While studying the role of actin and the actin-binding protein cofilin in AD, Yao et al. observed decreased miR-103 and miR-107 levels in 4-month old (A plaque bearing) Tg19959 mice that express mutant APP with KM670/671NL and V717F FAD mutations [52]. As mentioned above, both miR-103 and miR-107 were shown to be decreased in MCI and late-onset AD [10]. The authors further showed that these miRNA paralogues could effectively regulate cofilin expression in vitro, providing a mechanism for the observed increase in rod-like structures in this mouse model.

Loss of presenilin function is proposed to underlie memory impairment and neurodegeneration in the pathogenesis of AD [53]. Interestingly, small-scale miRNA profiling from Psen1 KO mice with, as a result, reduced -secretase activity and A production, showed that miR-9 down-regulation coincided with neurodegeneration [54]. It is noteworthy that miR-9 was shown to be an important regulator of neurogenesis, both in zebrafish and mice [55, 56]. Based on these observations, it is tempting to speculate that miR-9, which is downregulated in AD brain, participates actively in neuronal maintenance, and functions in a feedback loop with A .

Candidate miRNA approaches have equally been performed. For instance, Li et al. studied miR-146a expression in five different AD mouse models, including Tg-2576, Tg-CRND8, PSAPP, 3xTg-AD, and 5XFAD [57]. This group had shown earlier that miR-146a expression levels were increased in AD brain [58]. It turned out that miR-146a was significantly increased in age (4- to 12-month-old) when compared to young (1- to 2-month-old) mice, and this, independently of the model tested [57]. Notably, miR-146a has repeatedly been shown to be implicated in the regulation of the inflammatory response [59]. Moreover, neuroinflammation is thought to play a critical role in the pathogenesis of chronic neurodegenerative diseases including AD [60], evoking the hypothesis that miR-146a overexpression in these AD models could reflect a defense mechanism against the deleterious effects of neuroinflammation. Interestingly, synthetic A was shown to induce miR-146a expression in cultured human neuronal (and glial) cells [58]. Taken together, the abovementioned observations suggest that miRNA-regulated gene pathways, such as the miR-146a pathway, could function both upstream and downstream of AD pathology (cause and consequence).

4. miRNA-Mediated Regulation of AD Genes In Vivo

One of the main challenges in the miRNA field is the identification of bona fide target genes. Several genome-wide methods are currently available to address this question, including microarray expression analyses following miRNA transfection/inhibition, Argonaute cross-linked immunoprecipitation (CLIP)-seq assays, and SILAC-based proteomic approaches [6163]. So far, however, most miRNA studies involving AD-related genes have relied on artificial 3′UTR reporter systems (e.g., luciferase-based assays) as well as single miRNA gain- or loss-of-function experiments in cells. While these methods remain indispensable in the validation of miRNA : mRNA targets, they rarely put both molecules in their physiological context. In addition, it is important to consider that some miRNA:mRNA targets are not conserved in lower organisms such as C. elegans and Drosophila, making extrapolations to mammalian brain sometimes difficult (e.g., see [43]).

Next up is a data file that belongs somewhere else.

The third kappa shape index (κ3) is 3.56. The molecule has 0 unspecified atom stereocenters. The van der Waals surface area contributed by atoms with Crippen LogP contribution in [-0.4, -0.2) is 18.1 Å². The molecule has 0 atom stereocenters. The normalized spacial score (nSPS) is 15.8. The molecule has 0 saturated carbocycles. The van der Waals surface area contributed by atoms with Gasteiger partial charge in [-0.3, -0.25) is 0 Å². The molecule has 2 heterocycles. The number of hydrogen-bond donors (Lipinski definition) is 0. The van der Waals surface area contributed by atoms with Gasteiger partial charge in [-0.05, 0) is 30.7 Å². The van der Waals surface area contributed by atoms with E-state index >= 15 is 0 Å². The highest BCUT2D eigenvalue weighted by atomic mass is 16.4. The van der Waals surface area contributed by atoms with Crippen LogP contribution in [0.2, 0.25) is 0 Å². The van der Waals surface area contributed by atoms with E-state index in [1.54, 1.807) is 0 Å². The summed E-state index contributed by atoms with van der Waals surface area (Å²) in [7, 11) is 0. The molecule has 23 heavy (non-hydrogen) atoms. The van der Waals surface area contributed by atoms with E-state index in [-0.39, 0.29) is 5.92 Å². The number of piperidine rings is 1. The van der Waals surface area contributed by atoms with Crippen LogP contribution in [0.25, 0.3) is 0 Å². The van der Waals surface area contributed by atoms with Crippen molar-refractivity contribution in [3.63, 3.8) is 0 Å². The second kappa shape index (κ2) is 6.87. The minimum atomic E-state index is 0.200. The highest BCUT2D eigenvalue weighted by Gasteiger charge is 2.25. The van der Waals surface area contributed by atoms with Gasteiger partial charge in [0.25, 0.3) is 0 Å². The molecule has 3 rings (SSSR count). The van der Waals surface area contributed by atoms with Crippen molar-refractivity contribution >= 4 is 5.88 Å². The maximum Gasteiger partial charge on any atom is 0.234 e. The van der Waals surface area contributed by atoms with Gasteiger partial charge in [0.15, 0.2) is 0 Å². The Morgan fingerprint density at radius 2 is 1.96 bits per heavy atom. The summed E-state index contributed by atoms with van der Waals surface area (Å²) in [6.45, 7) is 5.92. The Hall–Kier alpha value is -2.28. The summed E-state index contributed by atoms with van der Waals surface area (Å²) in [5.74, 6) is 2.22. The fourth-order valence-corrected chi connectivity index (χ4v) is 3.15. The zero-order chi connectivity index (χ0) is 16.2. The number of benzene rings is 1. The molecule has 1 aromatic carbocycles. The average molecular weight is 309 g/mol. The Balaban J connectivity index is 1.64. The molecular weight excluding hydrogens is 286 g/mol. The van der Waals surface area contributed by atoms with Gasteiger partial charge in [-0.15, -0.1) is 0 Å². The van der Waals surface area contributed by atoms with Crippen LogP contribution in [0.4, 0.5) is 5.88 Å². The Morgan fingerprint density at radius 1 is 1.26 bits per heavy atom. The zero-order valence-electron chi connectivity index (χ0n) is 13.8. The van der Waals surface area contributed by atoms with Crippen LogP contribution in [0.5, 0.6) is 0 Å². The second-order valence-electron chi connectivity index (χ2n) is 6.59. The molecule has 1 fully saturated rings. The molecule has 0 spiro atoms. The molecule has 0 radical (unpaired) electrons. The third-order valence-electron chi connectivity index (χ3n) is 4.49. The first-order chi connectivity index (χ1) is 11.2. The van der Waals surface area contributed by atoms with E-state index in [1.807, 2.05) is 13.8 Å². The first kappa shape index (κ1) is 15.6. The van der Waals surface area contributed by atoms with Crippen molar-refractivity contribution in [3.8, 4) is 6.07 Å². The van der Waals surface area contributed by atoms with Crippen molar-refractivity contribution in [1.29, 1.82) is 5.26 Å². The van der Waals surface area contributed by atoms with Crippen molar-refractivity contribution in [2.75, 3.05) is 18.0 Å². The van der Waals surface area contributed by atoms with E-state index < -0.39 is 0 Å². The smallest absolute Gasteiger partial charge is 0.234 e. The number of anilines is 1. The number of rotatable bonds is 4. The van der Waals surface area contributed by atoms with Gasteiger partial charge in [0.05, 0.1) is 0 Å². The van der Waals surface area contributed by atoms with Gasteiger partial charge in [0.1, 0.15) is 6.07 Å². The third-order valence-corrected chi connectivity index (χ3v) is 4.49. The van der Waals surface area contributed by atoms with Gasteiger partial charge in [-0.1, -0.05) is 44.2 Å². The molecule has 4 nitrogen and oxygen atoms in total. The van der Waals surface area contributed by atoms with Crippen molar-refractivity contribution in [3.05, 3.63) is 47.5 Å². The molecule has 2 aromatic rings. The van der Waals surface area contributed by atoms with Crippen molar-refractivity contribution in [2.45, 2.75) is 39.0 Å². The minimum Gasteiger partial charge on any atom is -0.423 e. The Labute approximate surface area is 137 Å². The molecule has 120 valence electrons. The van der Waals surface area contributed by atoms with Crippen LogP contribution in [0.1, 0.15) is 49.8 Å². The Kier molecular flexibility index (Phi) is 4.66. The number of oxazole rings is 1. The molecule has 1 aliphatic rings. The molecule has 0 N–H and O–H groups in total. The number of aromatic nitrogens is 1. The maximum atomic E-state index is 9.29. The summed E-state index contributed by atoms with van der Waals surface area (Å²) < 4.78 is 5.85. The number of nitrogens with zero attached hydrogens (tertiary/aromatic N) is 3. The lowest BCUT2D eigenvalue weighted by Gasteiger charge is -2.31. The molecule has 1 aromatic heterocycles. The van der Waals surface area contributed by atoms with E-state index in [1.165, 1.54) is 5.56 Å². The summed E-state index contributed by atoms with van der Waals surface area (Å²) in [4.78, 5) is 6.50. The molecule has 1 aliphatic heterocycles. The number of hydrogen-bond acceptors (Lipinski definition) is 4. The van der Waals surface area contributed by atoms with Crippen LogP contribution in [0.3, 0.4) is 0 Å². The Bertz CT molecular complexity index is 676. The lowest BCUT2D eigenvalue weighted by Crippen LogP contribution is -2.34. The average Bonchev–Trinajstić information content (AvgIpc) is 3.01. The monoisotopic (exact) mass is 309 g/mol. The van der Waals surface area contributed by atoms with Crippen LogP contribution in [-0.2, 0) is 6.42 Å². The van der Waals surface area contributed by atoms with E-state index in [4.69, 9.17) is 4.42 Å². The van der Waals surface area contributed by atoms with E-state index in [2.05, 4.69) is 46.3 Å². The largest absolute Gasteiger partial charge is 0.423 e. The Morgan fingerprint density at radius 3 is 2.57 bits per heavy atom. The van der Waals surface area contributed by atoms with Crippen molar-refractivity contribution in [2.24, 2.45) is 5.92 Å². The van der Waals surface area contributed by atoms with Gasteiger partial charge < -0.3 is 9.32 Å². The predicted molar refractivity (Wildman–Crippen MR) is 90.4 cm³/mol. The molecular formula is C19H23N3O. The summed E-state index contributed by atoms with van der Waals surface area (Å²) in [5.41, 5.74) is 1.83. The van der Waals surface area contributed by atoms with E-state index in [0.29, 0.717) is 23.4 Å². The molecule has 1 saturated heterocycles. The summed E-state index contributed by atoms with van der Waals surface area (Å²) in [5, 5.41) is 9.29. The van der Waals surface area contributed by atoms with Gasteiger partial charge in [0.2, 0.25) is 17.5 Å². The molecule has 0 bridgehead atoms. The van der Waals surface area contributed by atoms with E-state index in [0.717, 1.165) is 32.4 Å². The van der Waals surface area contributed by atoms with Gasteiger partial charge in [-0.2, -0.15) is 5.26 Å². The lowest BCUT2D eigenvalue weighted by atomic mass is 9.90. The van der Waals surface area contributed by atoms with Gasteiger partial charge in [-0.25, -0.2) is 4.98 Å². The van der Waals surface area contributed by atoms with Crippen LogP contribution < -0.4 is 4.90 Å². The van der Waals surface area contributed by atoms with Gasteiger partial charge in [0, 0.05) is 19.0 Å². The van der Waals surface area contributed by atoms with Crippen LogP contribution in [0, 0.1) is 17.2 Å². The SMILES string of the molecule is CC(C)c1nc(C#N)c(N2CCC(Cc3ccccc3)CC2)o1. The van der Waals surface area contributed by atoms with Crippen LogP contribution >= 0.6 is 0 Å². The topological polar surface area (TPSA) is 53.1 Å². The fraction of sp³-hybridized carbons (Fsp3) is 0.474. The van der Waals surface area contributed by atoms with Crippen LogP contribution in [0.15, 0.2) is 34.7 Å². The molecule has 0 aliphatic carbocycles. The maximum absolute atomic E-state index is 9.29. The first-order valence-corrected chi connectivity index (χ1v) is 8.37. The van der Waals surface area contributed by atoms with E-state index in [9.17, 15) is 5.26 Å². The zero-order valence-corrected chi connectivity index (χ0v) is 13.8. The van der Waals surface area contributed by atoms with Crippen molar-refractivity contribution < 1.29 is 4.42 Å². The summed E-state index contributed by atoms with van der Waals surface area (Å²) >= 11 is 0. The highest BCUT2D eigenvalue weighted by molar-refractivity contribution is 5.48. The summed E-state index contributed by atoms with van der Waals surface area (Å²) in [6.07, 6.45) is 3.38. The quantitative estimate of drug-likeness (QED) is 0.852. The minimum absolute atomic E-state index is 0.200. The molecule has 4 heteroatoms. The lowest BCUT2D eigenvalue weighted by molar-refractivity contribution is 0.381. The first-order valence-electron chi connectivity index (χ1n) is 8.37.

As of now, most studies addressing the role of miRNAs in AD gene regulation have focused on APP. These have lead to the identification of at least six miRNAs that could regulate APP in vitro and in cells, including the miR-20a family (i.e. miR-20a, miR-17-5p, and miR-106a/b), miR-101, and miR-16 [40, 6468]. Interestingly, Liu et al. showed that miR-16 inhibition in 8-month-old SAMP8 mice, a model for accelerated senescence, reduced endogenous APP levels by ~50% [68]. Again, the effects on A production remain to be determined. While providing the first “proof-of-principle” of APP regulation by miRNAs in vivo, this study does not exclude the role of other miRNAs in this process in the brain. For instance, our preliminary data indicate that APP mRNA levels are increased in miR-20a/17-5p double KO mice (Hebert, S.S., unpublished observations). In addition, it remains uncertain whether other miR-16 homologues, that is, miR-15a, miR-15b, miR-195, and miR-495 are involved in APP regulation in vivo. Interestingly, miR-16 family members have also been implicated in endogenous tau phosphorylation in neurons [26].